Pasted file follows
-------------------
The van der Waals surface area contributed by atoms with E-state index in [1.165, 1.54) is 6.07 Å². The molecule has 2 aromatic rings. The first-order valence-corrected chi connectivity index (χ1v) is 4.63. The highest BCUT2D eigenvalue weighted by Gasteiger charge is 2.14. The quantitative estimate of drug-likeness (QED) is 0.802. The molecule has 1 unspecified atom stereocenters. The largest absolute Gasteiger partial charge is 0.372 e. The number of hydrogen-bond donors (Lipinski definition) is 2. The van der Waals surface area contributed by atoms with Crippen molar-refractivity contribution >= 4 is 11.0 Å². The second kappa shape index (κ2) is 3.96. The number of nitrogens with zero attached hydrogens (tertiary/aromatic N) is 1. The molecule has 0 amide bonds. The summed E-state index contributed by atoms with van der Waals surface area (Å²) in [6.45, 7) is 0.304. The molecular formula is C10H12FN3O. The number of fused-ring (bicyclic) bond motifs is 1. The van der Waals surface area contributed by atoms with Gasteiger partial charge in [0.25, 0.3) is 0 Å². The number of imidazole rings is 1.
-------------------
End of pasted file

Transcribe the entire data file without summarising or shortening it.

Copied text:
The van der Waals surface area contributed by atoms with E-state index in [1.165, 1.54) is 6.07 Å². The molecule has 2 aromatic rings. The first-order valence-corrected chi connectivity index (χ1v) is 4.63. The highest BCUT2D eigenvalue weighted by Gasteiger charge is 2.14. The quantitative estimate of drug-likeness (QED) is 0.802. The molecule has 1 unspecified atom stereocenters. The largest absolute Gasteiger partial charge is 0.372 e. The number of hydrogen-bond donors (Lipinski definition) is 2. The van der Waals surface area contributed by atoms with Crippen molar-refractivity contribution >= 4 is 11.0 Å². The second kappa shape index (κ2) is 3.96. The number of nitrogens with zero attached hydrogens (tertiary/aromatic N) is 1. The molecule has 0 amide bonds. The summed E-state index contributed by atoms with van der Waals surface area (Å²) in [6.45, 7) is 0.304. The molecular formula is C10H12FN3O. The number of fused-ring (bicyclic) bond motifs is 1. The van der Waals surface area contributed by atoms with Gasteiger partial charge in [0.25, 0.3) is 0 Å². The number of imidazole rings is 1.